Sex and the Single Teen: Internet Porn and Body Image (Opinion)

Posted on August 20, 2012, in Opinion, Self-Image, Teens

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The Huffington Post – http://www.huffingtonpost.com/vivian-diller-phd/internet-porn-body-image_b_1777026.html
By Dr. Vivian Diller
8/20/2012

One has to wonder what the late Helen Gurley Brown would make of the sexually explicit world now available to young teens, both for viewing and experiencing. While HGB spent her life encouraging woman to “have it all,” even she may wonder if we’ve gone too far when it comes to “Porn and the Single Teen.”

NY Times reporter KJ Dell’Antonia raises a similar issue in a recent Motherlode column, posing the question to parents, “How do you steer a teenager away from the worst porn?”

Her article focuses on the quandary faced by parents of adolescent kids — sons, in specific — as they deal with their inevitable exposure to Internet pornography. She acknowledges that they are likely to explore “what’s out there, on their own or in the company of friends,” just as most of us did when we were their age. The issue Dell’Antonia raises is less about exposure to porn — we survived those hidden centerfolds, didn’t we? — but rather how to deal with access to what she calls “the wrong kind” of porn.

Dell’Antonia writes, “It’s every bit as easy for a boy looking for the Internet equivalent of Playboy to come across something that, to put it delicately, is an even more distorted representation of sex and the female gender than that august publication, and is neither accurate nor healthy.” What’s out there has changed dramatically over the past 20 years, she writes, and is moving in a disturbing direction that may require additional parental attention.

An interesting challenge facing parents, but one that made me wonder not only about the “right” versus “wrong kind” of porn, but about how our young daughters fit into this discussion. How does the changing landscape of “what’s out there” influence the way young girls view their own maturing bodies? And, maybe even more worrisome, does it shape their perspective on what is arousing to others?

Teenage girls generally tend to be less fascinated with pornography than with heart-throbbing romance — think Twilight — yet clearly they have equal access to sexually explicit imagery (owed, in part, to the efforts of HGB and her cohorts). And while this young generation is almost surely viewing porn more often than did previous ones, exposure to it influences girls in ways that are different than boys.

I believe the distorted, enhanced imagery burdens teenage girls with unrealistic expectations about beauty and body image and with damaging ideas about what is attractive and sexually appealing to others. From the perfect waif-like models in teen magazines to the perfectly voluptuous ones on internet porn, the common theme is that these body shapes are unrealistic and unattainable. Consequently, when it comes to young females, the question better asked may be, “How do we steer our teenage girls away from distorted images of women, not only in porn, but in the media in general?”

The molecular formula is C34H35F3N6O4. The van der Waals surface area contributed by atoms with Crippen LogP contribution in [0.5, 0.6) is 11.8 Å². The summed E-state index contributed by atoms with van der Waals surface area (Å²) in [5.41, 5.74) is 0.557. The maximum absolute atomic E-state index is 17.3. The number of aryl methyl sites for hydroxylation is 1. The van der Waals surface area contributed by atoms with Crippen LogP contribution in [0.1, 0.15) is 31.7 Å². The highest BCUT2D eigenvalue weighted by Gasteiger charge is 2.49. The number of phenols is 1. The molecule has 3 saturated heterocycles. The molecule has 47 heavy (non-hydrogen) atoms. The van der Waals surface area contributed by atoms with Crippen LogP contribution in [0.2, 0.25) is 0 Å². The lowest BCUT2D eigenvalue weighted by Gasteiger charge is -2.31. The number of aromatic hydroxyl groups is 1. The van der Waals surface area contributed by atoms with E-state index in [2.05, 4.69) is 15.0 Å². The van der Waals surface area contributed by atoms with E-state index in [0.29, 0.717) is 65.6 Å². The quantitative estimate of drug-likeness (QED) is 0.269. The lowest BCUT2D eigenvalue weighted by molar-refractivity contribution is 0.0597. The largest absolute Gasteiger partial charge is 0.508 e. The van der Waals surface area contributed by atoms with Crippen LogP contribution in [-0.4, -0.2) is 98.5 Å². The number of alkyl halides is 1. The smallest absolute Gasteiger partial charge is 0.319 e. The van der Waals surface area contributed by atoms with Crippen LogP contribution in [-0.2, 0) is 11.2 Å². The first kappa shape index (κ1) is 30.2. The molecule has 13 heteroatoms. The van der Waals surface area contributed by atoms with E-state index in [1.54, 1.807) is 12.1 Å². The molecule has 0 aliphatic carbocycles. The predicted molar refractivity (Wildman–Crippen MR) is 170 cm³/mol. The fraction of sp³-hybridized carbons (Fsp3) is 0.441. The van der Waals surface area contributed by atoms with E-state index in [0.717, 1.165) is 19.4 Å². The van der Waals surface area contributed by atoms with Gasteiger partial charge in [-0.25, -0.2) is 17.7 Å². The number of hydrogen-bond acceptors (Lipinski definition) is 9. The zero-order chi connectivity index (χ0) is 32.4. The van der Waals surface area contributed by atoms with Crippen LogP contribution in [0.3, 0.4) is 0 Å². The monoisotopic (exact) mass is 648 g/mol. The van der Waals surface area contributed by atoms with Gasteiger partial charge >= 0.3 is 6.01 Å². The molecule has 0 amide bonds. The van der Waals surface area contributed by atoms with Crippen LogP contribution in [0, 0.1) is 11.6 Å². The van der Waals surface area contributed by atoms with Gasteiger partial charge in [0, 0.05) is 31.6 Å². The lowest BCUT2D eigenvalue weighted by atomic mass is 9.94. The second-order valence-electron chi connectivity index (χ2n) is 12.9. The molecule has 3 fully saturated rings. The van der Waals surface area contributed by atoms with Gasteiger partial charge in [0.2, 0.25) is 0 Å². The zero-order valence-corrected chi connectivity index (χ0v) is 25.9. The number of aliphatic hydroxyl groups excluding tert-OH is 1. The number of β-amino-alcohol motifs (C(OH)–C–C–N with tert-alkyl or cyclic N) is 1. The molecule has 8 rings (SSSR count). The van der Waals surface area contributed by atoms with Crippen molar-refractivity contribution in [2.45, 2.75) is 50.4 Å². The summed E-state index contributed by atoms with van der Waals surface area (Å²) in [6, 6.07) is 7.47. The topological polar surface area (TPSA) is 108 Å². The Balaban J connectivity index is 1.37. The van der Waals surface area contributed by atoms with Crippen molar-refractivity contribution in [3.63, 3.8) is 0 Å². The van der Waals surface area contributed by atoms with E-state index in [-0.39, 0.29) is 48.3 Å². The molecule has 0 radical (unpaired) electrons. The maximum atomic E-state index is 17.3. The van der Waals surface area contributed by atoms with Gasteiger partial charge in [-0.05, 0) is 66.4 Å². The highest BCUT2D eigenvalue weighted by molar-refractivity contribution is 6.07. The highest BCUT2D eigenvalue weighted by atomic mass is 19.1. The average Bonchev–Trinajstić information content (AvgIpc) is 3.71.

In “Bridging the Authenticity Gap,” I wrote about a growing movement — started by Baby Boomer women, but joined increasing by their teenage daughters — pushing toward authentic imagery in the media. In another post, “Is Photoshop Destroying America’s Body Image,” I described how overuse of airbrushing and non-stop exposure to digitally altered photos has contributed to the current epidemic of eating disorders among young girls.

A recent survey in Glamour showed that 97 percent of the young girls surveyed are critical of their bodies and have an average of 13 negative body thoughts each day. By the time they reach college age, over half of young women are already suffering from disordered eating. I wonder what statistics would reveal about how teenage girls feel about sexual attractiveness? What percentage do you imagine view their bodies as appealing to others — a different question than the one about how they see themselves. With the number of teens lining up for cosmetic surgery before entering high school and college, the answer seems clear — too many.

Back to the boys for a minute: If adolescent boys grow up regularly aroused by images of women with enhanced bodies — whether through Photoshop or cosmetic surgery — is it possible their expectations will continue into their real relationships? Will they not only expect their mates to look and feel like the porn stars they watch, but expect them to have the same kind of insatiable interest in sex? Willing to do anything and everything, while looking beautiful doing it? Won’t everyday adolescent girls — turned sexually active young women– feel undue pressure to measure up? And when they can’t meet these expectations, will it undermine their already fragile self-esteem?

So my response to the issue raised by Dell’Antonia in Motherlode is this: We need to help our teens understand distortion in the media — pornographic and elsewhere — in order to stay grounded in reality. With girls, it is especially important to help them distinguish between airbrushed models and authentic beautiful women (along the lines of the efforts by Dove’s Campaign for Real Beauty and Spark’s Keep it Real Challenge). We need to remind them more than ever that in our youth- and beauty-obsessed culture, perfectly shaped bodies and faces are media-driven illusions and place unrealistic standards that undermine confidence.

Read full article here: http://www.huffingtonpost.com/vivian-diller-phd/internet-porn-body-image_b_1777026.html

 

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